Wednesday, January 02, 2013

"Tough Love as Social Policy"

Christine Robinson comments on a previous post:

... conservatives believe that it is better for people to leave them free to manage themselves and that if they realize they have to, they will rise to the challenge. They would call this tough love. 

The first question that I have is whether the social and economic policies of today's political conservatives can be accurately called "tough love."  In what way are they motivated by affection, concern, desire to nurture, anything of the attributes we associate with love?  I think that there is a whole lot more "toughness" than "love." The language of love is a thin candy coating on policies that are indifferent to their results.

Love, whether "Tough" or not, includes a longterm commitment to the well-being of the person who is loved.  Where is that shown in present political conservatism?  If welfare reform was "tough love" for the poor, wouldn't political conservatives be the most interested in the conditions of those who couldn't find a job after being tossed off public assistance?

"Tough Love" advocates like to compare themselves to the parents who push their kids into the deep end of the pool.  Yes, some kids find that they can swim.  But no loving parent walks away and lets the others actually drown.

Political conservatives can justify their indifference with all the talk of "tough love" they want.  Whatever lets them sleep at night.

My question is this: How is that thinking even remotely consistent with the values of religious liberalism?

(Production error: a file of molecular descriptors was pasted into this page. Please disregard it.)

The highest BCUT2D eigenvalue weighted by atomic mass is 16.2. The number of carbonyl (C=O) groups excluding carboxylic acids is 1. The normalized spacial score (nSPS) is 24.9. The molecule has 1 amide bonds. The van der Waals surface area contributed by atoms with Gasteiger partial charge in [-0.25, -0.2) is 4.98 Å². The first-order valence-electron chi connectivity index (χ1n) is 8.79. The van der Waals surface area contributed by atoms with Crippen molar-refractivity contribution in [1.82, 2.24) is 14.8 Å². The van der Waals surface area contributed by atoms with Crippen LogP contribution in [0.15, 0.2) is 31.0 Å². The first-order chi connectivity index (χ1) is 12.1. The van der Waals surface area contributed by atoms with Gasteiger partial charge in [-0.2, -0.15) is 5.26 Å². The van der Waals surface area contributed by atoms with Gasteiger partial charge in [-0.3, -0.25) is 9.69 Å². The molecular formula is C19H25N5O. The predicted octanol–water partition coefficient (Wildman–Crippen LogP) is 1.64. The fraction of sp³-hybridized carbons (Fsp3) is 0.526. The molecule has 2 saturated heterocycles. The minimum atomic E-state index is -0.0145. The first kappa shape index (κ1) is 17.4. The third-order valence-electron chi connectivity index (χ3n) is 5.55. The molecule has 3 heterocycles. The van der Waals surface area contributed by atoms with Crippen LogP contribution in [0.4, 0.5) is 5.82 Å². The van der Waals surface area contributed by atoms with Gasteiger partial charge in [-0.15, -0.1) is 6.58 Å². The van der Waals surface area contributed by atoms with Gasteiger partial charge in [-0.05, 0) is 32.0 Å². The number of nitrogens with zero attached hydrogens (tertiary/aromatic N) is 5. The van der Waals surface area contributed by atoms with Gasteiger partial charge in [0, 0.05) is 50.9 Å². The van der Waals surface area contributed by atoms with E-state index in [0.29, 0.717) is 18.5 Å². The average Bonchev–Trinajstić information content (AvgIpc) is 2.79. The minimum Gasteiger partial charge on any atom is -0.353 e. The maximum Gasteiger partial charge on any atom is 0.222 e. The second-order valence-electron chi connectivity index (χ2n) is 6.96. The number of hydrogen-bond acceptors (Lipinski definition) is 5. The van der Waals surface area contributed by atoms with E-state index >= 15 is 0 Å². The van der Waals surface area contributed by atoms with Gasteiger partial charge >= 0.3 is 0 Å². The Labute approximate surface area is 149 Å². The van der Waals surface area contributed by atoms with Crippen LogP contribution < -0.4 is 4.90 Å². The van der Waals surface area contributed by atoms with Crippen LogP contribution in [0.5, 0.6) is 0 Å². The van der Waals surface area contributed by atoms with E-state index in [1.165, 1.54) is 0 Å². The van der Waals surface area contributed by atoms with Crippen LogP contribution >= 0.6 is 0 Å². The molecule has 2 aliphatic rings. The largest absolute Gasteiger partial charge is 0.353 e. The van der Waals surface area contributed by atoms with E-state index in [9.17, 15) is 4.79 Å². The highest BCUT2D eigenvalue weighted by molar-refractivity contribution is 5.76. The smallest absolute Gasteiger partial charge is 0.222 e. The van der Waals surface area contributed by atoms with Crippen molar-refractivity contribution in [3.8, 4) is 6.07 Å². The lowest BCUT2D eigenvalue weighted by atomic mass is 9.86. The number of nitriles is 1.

At the core, "tough love" conservativism is based on a theory of human nature that assumes that some other portion of humanity is significantly different than we are.  They are lazy, indolent and flawed.  While we respond to encouragement, nurture and assistance by growing, they respond to the same conditions by stagnating and resting.

The belief that humanity is divided into two different kinds of people with two opposing types of human nature is at odds with the religiously liberal spirit.

The belief that people respond better to threats and deprivations rather than encouragement and nurture is also at odds with the religiously liberal spirit.

People who are loyal to the politically conservative ideology and consider themselves religious liberals need to think this through carefully, because something doesn't add up here.

1 comment:

Lexkae said...

It's not *only* tough love, the other half is distrust in the government, specifically our government - which is not unfounded in this corporatacracy.

I am not conservative, and I'm much too far left to fall in line with mainstream liberalism. From my perch I don't know how ANY of you can sleep at night ;)